I am a sole proprietor. I have no employees, no spouse or partner, and no children. My cats are not amenable to doing paperwork or housework.
That means delegation is not an option for me. So, how does one handle being the only person in a business? Here are some of my ideas.
1. Use the 30-Second Rule
If you can take care of something in 30 seconds or less (okay, I cheat and give myself two minutes), just do it. Then you can dismiss the item from your mind, your desk, and your "to do" list. The 30-second rule keeps me sane on days when I feel like I'm being overwhelmed with minor requests.
2. Kill Two Birds with One Stone
Set aside one day a week and run all of your errands on the designated day. Keep a list of office supplies and groceries and buy them all at once. Or better yet, order them and have them delivered to your door. Get 90-day supplies of medication instead of 30. Keep a list of birthdays and special events coming up and buy presents and cards once every three months. The more similar tasks you can bundle together, the more efficient you will be.
3. Schedule Routine Tasks
Set aside an hour or so a week to pay bills, write letters or cards, prepare meals for the next week, send invoices, neaten your office space, or do any other tasks that always seem to be getting in your way. It's amazing how quickly they come under control once you've blocked out a certain time to take care of them.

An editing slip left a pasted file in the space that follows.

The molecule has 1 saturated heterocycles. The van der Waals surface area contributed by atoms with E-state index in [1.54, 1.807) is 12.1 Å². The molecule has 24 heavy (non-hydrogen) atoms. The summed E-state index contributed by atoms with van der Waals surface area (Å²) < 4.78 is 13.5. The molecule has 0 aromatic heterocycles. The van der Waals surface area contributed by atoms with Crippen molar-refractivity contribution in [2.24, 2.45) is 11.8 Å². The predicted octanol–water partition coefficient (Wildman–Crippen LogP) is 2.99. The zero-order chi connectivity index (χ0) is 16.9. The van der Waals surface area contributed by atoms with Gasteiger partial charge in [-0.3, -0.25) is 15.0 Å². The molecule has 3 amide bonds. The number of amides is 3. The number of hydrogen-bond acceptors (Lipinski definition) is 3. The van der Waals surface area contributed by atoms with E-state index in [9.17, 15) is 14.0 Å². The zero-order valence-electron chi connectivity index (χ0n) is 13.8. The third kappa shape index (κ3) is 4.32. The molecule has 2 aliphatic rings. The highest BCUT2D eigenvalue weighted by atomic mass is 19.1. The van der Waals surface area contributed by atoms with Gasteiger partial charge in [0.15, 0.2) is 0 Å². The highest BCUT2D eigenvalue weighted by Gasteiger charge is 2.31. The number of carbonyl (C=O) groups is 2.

Right now, my living room carpet looks as if it hasn't been vacuumed in a month. There's a really good reason for that: it hasn't. I've had a lot of clients requesting quick turnaround projects as well as a lot of other assignments. Those have been my priorities. Frankly, my living room rug is pretty low on the list. It's okay to let non-essential tasks slide while you see to your business.
5. Consider Hiring Assistance
Sometimes, it actually makes more sense to hire help than to do a task yourself. For instance, I'm terrible at figuring out my taxes. It takes hours of my time, and no matter how careful I think I'm being, I usually screw them up, anyway and end up owing the IRS interest as well as my original taxes. It makes more sense for me to hire a bookkeeper who knows what she is doing than to try to figure it out for myself.
One of my friends who hates cleaning justified hiring a cleaning service in much the same way. His going rate is $75 per hour, and it takes him about three hours to get his home clean. A local housecleaning service costs $65 per cleaning and can usually do the work in less than an hour. This means hiring a housekeeper saves him $160 to have his home cleaned and focus his attention on his writing.
Do you delegate? If so, to whom?